BBN-AME-322.86
US Latinos: Immigration and Culture (Az amerikai latinok: bevándorlás és kultúra) in autumn 2017
Szabó Éva Eszter, Thu 16:00–17:30, R433, host: DAS (R306)
3-credit seminar, 30 h/term; strong prereq: BBN-AME-221
description & set texts
Course Description: The course will examine the history of Western Hemisphere immigration to the United States and the dominant ethnic groups that represent the most recent waves of mass migration. Students will be introduced to how the correlation between U.S. foreign and immigration policies has led to massive migration flows from the region turning the U.S. into the fifth largest Spanish-speaking country in the world and making Latinos the largest minority in the U.S. by 2000. Latinos, however, are far from a homogeneous group. They represent different nationalities, different cultures, and have different histories in the U.S. What they do have in common though is that as a result of their presence the U.S. is once again changing the way it looks at itself. Set texts: Shorris, Earl. Latinos. A Biography of the People. New York, NY: Avon Books, 1992; Skidmore, Thomas E., and Peter H. Smith. Modern Latin America. New York, NY: Oxford University Press, 2001; Suárez-Orozco, Marcelo M., and Mariela M. Páez, eds. Latinos. Remaking America. Berkeley, CA: University of California Press, 2002; Szabó, Éva Eszter. “The Clash of American Civilizations: The U.S. and the Latino Peril." Americana, Vol. III, No. 1, Spring 2007. Online http://americanaejournal.hu/vol3no1/szabo; Szabó, Éva Eszter. U.S. Foreign and Immigration Policies in the Caribbean Basin. Szombathely: Savaria University Press, 2007.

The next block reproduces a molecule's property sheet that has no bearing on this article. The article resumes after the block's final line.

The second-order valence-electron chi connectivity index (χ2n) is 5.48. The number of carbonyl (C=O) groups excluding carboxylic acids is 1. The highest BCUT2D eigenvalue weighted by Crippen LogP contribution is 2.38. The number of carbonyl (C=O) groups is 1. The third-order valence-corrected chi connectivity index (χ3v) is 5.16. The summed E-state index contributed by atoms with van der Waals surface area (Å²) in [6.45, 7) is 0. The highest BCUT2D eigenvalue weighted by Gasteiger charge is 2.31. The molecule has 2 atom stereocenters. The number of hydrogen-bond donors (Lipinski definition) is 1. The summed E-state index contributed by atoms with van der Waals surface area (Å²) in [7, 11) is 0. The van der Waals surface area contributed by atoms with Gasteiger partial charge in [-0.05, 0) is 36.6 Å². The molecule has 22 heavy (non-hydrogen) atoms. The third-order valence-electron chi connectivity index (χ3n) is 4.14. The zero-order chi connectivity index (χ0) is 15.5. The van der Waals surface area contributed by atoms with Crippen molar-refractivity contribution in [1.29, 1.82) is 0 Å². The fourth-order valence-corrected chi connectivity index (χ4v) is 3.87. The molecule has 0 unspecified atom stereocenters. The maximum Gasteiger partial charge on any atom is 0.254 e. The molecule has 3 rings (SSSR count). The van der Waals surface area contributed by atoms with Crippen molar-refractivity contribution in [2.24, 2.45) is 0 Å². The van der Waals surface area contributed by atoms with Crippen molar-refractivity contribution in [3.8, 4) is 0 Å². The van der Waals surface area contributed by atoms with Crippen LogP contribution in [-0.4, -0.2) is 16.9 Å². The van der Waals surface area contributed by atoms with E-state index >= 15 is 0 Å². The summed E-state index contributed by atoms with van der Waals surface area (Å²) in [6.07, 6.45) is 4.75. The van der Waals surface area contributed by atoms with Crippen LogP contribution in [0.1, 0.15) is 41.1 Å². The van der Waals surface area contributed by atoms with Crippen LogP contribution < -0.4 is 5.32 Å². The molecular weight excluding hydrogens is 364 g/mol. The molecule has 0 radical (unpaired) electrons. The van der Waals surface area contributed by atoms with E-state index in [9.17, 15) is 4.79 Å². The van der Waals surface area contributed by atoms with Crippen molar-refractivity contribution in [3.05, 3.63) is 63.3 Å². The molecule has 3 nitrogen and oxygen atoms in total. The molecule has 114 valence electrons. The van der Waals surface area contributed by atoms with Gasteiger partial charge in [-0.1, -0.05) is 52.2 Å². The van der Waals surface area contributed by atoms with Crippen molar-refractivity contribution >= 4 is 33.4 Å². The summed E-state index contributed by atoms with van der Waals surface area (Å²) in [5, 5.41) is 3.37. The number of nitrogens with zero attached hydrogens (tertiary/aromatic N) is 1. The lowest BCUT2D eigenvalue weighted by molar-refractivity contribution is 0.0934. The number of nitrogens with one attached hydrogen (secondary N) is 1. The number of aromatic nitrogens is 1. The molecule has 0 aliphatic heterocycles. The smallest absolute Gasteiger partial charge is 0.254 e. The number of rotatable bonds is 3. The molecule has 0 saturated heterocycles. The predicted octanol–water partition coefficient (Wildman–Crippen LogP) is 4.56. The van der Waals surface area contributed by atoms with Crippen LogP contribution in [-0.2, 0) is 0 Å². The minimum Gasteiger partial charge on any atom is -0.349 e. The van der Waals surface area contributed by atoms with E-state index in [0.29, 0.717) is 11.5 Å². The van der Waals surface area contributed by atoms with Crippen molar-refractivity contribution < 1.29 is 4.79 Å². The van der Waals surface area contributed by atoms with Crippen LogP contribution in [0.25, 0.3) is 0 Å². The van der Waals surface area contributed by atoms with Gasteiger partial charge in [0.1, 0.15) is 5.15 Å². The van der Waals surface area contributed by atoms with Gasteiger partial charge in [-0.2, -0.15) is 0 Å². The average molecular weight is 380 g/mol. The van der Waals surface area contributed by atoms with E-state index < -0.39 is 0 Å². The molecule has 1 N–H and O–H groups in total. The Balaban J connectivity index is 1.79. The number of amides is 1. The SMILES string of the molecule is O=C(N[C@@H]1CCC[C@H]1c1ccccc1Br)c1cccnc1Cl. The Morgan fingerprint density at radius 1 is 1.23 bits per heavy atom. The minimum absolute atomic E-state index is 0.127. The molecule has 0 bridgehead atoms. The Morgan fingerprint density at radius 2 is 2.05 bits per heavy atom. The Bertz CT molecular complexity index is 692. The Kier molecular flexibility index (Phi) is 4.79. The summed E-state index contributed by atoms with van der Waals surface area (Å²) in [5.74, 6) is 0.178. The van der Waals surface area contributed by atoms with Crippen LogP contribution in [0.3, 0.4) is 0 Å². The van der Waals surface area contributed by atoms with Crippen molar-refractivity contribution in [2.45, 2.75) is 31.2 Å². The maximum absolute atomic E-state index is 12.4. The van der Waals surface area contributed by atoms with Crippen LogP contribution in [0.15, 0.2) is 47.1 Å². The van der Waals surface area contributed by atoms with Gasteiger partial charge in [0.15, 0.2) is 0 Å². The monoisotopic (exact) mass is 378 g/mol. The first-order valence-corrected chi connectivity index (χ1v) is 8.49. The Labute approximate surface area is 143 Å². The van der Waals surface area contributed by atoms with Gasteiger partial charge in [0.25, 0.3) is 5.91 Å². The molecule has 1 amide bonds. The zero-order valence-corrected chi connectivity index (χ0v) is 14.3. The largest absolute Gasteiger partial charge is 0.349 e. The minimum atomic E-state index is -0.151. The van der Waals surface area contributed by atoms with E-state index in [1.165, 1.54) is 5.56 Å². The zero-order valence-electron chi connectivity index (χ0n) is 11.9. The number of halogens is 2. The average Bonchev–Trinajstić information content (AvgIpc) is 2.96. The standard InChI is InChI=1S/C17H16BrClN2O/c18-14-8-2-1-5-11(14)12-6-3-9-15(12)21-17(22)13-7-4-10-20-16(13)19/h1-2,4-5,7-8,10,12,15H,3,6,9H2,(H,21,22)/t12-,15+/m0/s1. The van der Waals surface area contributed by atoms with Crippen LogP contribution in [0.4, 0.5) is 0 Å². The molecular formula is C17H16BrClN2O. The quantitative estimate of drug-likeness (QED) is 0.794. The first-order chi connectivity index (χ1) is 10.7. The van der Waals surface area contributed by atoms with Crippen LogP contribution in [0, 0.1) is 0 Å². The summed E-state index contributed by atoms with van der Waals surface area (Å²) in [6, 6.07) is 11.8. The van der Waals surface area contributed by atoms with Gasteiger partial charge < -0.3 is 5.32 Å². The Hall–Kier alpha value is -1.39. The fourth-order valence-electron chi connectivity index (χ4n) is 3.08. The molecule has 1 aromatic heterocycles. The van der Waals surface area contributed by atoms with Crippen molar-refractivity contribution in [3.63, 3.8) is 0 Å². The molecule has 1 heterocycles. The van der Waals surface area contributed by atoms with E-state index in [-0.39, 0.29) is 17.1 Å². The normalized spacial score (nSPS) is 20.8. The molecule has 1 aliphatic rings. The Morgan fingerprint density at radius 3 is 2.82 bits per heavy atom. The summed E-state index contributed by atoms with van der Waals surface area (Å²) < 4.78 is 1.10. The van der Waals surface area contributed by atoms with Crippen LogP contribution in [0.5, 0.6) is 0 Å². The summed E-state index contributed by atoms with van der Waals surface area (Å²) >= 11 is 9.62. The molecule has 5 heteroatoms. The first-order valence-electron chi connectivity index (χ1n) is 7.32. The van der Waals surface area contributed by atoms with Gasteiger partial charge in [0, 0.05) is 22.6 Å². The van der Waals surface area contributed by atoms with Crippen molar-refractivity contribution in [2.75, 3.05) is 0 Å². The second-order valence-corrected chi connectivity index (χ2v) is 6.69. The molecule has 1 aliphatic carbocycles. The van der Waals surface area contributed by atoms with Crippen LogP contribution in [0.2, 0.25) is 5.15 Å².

requirements & assessment
Requirements: A presentation, completion of set of readings, text analyses, active participation, and regular attendance (mandatory). Presentation – Each student is required to do a presentation. The presentation should not exceed 20 minutes altogether. It is to be accompanied by a detailed handout, five quiz questions, and (min. 3) precise references (including Internet sources). The task should be taken as a teaching exercise, i.e., no reading out is tolerated. Note: Handouts without proper references (MLA) and presentations based on Internet sources of unreliable academic content (e.g. Wikipedia) will be turned down. Assessment: Grades will be based on a presentation accompanied by handouts with references (40%), an end-term quiz (40%), completion of homework assignments and active participation (20%).